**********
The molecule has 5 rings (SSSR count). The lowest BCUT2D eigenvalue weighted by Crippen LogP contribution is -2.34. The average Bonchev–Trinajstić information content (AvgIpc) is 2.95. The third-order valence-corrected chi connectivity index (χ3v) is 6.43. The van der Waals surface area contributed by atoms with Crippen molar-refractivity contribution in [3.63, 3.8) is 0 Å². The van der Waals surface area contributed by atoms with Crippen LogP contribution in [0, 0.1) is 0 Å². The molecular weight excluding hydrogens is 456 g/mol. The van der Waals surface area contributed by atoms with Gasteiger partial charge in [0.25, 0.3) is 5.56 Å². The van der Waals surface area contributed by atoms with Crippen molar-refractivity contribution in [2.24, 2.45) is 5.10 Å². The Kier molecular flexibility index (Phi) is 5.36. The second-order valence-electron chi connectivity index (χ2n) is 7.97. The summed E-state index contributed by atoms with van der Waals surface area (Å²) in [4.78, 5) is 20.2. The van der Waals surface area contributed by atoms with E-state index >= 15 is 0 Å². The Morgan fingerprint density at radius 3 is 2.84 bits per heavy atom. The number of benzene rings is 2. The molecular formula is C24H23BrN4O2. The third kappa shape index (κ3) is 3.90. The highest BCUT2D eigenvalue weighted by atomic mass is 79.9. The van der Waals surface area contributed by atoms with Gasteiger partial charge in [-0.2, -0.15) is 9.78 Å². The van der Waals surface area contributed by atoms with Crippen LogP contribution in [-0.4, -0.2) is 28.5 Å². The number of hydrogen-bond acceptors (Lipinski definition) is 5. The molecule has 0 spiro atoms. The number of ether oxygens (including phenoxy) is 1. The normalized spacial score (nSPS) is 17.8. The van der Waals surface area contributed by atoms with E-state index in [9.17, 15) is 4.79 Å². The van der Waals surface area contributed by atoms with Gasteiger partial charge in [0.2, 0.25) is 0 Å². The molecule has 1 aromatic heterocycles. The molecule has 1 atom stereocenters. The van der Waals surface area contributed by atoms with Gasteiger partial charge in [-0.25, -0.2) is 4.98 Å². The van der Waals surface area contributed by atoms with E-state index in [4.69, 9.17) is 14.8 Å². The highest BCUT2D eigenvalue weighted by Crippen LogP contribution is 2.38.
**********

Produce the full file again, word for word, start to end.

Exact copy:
The molecule has 5 rings (SSSR count). The lowest BCUT2D eigenvalue weighted by Crippen LogP contribution is -2.34. The average Bonchev–Trinajstić information content (AvgIpc) is 2.95. The third-order valence-corrected chi connectivity index (χ3v) is 6.43. The van der Waals surface area contributed by atoms with Crippen molar-refractivity contribution in [3.63, 3.8) is 0 Å². The van der Waals surface area contributed by atoms with Crippen LogP contribution in [0, 0.1) is 0 Å². The molecular weight excluding hydrogens is 456 g/mol. The van der Waals surface area contributed by atoms with Gasteiger partial charge in [0.25, 0.3) is 5.56 Å². The van der Waals surface area contributed by atoms with Crippen molar-refractivity contribution in [2.24, 2.45) is 5.10 Å². The Kier molecular flexibility index (Phi) is 5.36. The second-order valence-electron chi connectivity index (χ2n) is 7.97. The summed E-state index contributed by atoms with van der Waals surface area (Å²) in [4.78, 5) is 20.2. The van der Waals surface area contributed by atoms with E-state index >= 15 is 0 Å². The Morgan fingerprint density at radius 3 is 2.84 bits per heavy atom. The number of benzene rings is 2. The molecular formula is C24H23BrN4O2. The third kappa shape index (κ3) is 3.90. The highest BCUT2D eigenvalue weighted by atomic mass is 79.9. The van der Waals surface area contributed by atoms with Gasteiger partial charge in [-0.2, -0.15) is 9.78 Å². The van der Waals surface area contributed by atoms with Crippen LogP contribution in [-0.4, -0.2) is 28.5 Å². The number of hydrogen-bond acceptors (Lipinski definition) is 5. The molecule has 0 spiro atoms. The number of ether oxygens (including phenoxy) is 1. The normalized spacial score (nSPS) is 17.8. The van der Waals surface area contributed by atoms with E-state index in [9.17, 15) is 4.79 Å². The van der Waals surface area contributed by atoms with Gasteiger partial charge in [0.2, 0.25) is 0 Å². The molecule has 1 aromatic heterocycles. The molecule has 1 atom stereocenters. The van der Waals surface area contributed by atoms with Gasteiger partial charge in [-0.25, -0.2) is 4.98 Å². The van der Waals surface area contributed by atoms with E-state index in [4.69, 9.17) is 14.8 Å². The highest BCUT2D eigenvalue weighted by Crippen LogP contribution is 2.38.